We continued on to the original location of Pepperdine University on Vermont Blvd., which now serves as a congregation and is a time capsule of Streamline Moderne architecture. Down the street, we stopped at the local Constituent Service Center where LACBC Deputy ED of Advocacy, Cesar Hernandez, shared an update about our work on Active Streets LA.
Then, we stopped by the community-oriented Watts Coffee house, but due to our time constraints, we could not enjoy a sit-down meal before we hit the road. I highly encourage anyone in the area to check this place out: they hold open mics and other community events regularly.
The Watts Towers docent explained how the artist/creator Simon Rodia used the railroad tracks located behind his home to build the towers, and hand-bent each piece of rebar. This led to a group conversation about the shuttered Red Car system, transportation issues, and housing prices of then and now.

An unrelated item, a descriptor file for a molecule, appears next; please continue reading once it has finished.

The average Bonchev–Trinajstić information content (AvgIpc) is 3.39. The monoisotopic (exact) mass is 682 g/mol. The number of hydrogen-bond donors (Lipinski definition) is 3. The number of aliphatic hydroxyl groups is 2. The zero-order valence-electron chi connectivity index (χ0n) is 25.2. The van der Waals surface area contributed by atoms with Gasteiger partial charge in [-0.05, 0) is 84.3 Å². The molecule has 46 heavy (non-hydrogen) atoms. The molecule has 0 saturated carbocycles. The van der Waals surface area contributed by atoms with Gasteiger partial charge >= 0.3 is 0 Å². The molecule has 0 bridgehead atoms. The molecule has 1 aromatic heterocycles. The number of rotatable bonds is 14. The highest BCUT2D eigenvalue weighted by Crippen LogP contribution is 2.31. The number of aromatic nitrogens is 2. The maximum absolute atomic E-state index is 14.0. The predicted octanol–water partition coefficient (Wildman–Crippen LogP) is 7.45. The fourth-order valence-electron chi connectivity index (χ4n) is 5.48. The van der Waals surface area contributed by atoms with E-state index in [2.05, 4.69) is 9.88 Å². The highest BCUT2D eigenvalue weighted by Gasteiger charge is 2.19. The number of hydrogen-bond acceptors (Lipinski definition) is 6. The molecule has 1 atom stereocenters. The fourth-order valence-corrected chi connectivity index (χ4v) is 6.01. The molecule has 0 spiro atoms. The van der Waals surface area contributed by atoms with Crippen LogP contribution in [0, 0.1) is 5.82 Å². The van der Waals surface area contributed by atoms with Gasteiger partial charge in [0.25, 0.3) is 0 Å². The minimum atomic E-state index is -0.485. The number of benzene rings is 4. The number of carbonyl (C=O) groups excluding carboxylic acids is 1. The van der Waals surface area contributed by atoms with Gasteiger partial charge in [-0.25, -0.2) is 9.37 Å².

Once again, the ride was an enjoyable, well attended Sunday stroll. I am thrilled to create opportunities for people to visit, learn about and from different communities. LACBC has been incorporating local history into our rides of late. As the Rides and Events Coordinator, I have been organizing rides that highlight the often untold stories in the communities that make up LA county. The goal is to increase understanding of history, growth patterns, migration patterns, investment, disinvestment, and how we can move forward to create a more bike and pedestrian-friendly LA of tomorrow.
Please join us on one of our upcoming rides! Our next Sunday Funday (September 2) will be led by Walk Bike Long Beach and will highlight the diverse immigrant communities that makeup Long Beach. Then on September 16, we will be leading Metro BEST: Forgotten History of Venice, which will focus on the Oakwood community of color history and its fight to preserve it. Roll with us soon! – Areli Morales